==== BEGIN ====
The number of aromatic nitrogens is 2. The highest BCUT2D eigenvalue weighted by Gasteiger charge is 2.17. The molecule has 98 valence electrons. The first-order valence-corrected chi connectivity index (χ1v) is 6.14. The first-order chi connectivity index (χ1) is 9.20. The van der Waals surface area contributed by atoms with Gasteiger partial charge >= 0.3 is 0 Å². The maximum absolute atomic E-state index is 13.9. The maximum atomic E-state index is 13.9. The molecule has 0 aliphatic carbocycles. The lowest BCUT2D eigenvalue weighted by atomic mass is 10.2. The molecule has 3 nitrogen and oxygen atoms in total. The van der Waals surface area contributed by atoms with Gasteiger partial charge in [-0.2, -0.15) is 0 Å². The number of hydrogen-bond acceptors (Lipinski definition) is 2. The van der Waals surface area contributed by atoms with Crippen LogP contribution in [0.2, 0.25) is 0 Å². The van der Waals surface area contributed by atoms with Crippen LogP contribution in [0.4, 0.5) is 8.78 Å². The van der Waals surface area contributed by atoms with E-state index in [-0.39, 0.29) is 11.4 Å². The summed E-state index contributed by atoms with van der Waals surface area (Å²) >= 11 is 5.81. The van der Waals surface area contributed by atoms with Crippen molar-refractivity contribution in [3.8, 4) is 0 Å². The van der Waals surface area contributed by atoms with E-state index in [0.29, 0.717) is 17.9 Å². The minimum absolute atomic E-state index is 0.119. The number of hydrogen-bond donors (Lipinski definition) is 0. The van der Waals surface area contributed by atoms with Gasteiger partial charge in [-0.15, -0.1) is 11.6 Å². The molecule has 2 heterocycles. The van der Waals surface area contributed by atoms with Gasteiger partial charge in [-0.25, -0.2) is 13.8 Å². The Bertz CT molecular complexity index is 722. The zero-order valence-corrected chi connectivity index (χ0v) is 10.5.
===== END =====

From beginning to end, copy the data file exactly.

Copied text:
The number of aromatic nitrogens is 2. The highest BCUT2D eigenvalue weighted by Gasteiger charge is 2.17. The molecule has 98 valence electrons. The first-order valence-corrected chi connectivity index (χ1v) is 6.14. The first-order chi connectivity index (χ1) is 9.20. The van der Waals surface area contributed by atoms with Gasteiger partial charge >= 0.3 is 0 Å². The maximum absolute atomic E-state index is 13.9. The maximum atomic E-state index is 13.9. The molecule has 0 aliphatic carbocycles. The lowest BCUT2D eigenvalue weighted by atomic mass is 10.2. The molecule has 3 nitrogen and oxygen atoms in total. The van der Waals surface area contributed by atoms with Gasteiger partial charge in [-0.2, -0.15) is 0 Å². The number of hydrogen-bond acceptors (Lipinski definition) is 2. The van der Waals surface area contributed by atoms with Crippen LogP contribution in [0.2, 0.25) is 0 Å². The van der Waals surface area contributed by atoms with Crippen LogP contribution in [0.4, 0.5) is 8.78 Å². The van der Waals surface area contributed by atoms with E-state index in [-0.39, 0.29) is 11.4 Å². The summed E-state index contributed by atoms with van der Waals surface area (Å²) >= 11 is 5.81. The van der Waals surface area contributed by atoms with Crippen molar-refractivity contribution in [3.8, 4) is 0 Å². The van der Waals surface area contributed by atoms with E-state index in [0.29, 0.717) is 17.9 Å². The minimum absolute atomic E-state index is 0.119. The number of hydrogen-bond donors (Lipinski definition) is 0. The van der Waals surface area contributed by atoms with Gasteiger partial charge in [-0.15, -0.1) is 11.6 Å². The molecule has 2 heterocycles. The van der Waals surface area contributed by atoms with Gasteiger partial charge in [-0.25, -0.2) is 13.8 Å². The Bertz CT molecular complexity index is 722. The zero-order valence-corrected chi connectivity index (χ0v) is 10.5.